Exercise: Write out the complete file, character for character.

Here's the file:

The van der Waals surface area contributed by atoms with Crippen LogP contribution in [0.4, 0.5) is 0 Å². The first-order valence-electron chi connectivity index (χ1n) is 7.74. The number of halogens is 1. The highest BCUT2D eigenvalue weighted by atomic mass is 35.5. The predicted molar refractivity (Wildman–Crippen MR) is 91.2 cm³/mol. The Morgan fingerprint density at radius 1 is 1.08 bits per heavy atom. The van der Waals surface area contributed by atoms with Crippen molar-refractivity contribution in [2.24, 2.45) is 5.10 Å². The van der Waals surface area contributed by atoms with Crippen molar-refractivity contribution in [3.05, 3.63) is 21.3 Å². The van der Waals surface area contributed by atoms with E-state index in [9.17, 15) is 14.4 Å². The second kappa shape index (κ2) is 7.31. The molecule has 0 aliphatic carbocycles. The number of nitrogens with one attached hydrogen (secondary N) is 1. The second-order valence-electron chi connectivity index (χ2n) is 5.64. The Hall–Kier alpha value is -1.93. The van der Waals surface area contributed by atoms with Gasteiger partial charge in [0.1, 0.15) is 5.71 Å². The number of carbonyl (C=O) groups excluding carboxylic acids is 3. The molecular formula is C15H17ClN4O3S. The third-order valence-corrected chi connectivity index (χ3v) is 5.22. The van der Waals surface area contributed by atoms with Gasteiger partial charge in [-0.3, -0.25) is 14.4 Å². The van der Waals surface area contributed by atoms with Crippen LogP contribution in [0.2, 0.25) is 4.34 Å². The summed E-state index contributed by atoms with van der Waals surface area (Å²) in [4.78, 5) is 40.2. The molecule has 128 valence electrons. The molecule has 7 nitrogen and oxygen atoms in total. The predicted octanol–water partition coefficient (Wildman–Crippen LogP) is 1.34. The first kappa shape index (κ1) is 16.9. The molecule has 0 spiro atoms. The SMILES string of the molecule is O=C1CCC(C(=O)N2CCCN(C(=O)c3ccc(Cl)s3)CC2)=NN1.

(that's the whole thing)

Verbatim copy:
The van der Waals surface area contributed by atoms with Crippen LogP contribution in [0.4, 0.5) is 0 Å². The first-order valence-electron chi connectivity index (χ1n) is 7.74. The number of halogens is 1. The highest BCUT2D eigenvalue weighted by atomic mass is 35.5. The predicted molar refractivity (Wildman–Crippen MR) is 91.2 cm³/mol. The Morgan fingerprint density at radius 1 is 1.08 bits per heavy atom. The van der Waals surface area contributed by atoms with Crippen molar-refractivity contribution in [2.24, 2.45) is 5.10 Å². The van der Waals surface area contributed by atoms with Crippen molar-refractivity contribution in [3.05, 3.63) is 21.3 Å². The van der Waals surface area contributed by atoms with E-state index in [9.17, 15) is 14.4 Å². The second kappa shape index (κ2) is 7.31. The molecule has 0 aliphatic carbocycles. The number of nitrogens with one attached hydrogen (secondary N) is 1. The second-order valence-electron chi connectivity index (χ2n) is 5.64. The Hall–Kier alpha value is -1.93. The van der Waals surface area contributed by atoms with Gasteiger partial charge in [0.1, 0.15) is 5.71 Å². The number of carbonyl (C=O) groups excluding carboxylic acids is 3. The molecular formula is C15H17ClN4O3S. The third-order valence-corrected chi connectivity index (χ3v) is 5.22. The van der Waals surface area contributed by atoms with Gasteiger partial charge in [-0.3, -0.25) is 14.4 Å². The van der Waals surface area contributed by atoms with Crippen LogP contribution in [0.2, 0.25) is 4.34 Å². The summed E-state index contributed by atoms with van der Waals surface area (Å²) in [4.78, 5) is 40.2. The molecule has 128 valence electrons. The molecule has 7 nitrogen and oxygen atoms in total. The predicted octanol–water partition coefficient (Wildman–Crippen LogP) is 1.34. The first kappa shape index (κ1) is 16.9. The molecule has 0 spiro atoms. The SMILES string of the molecule is O=C1CCC(C(=O)N2CCCN(C(=O)c3ccc(Cl)s3)CC2)=NN1.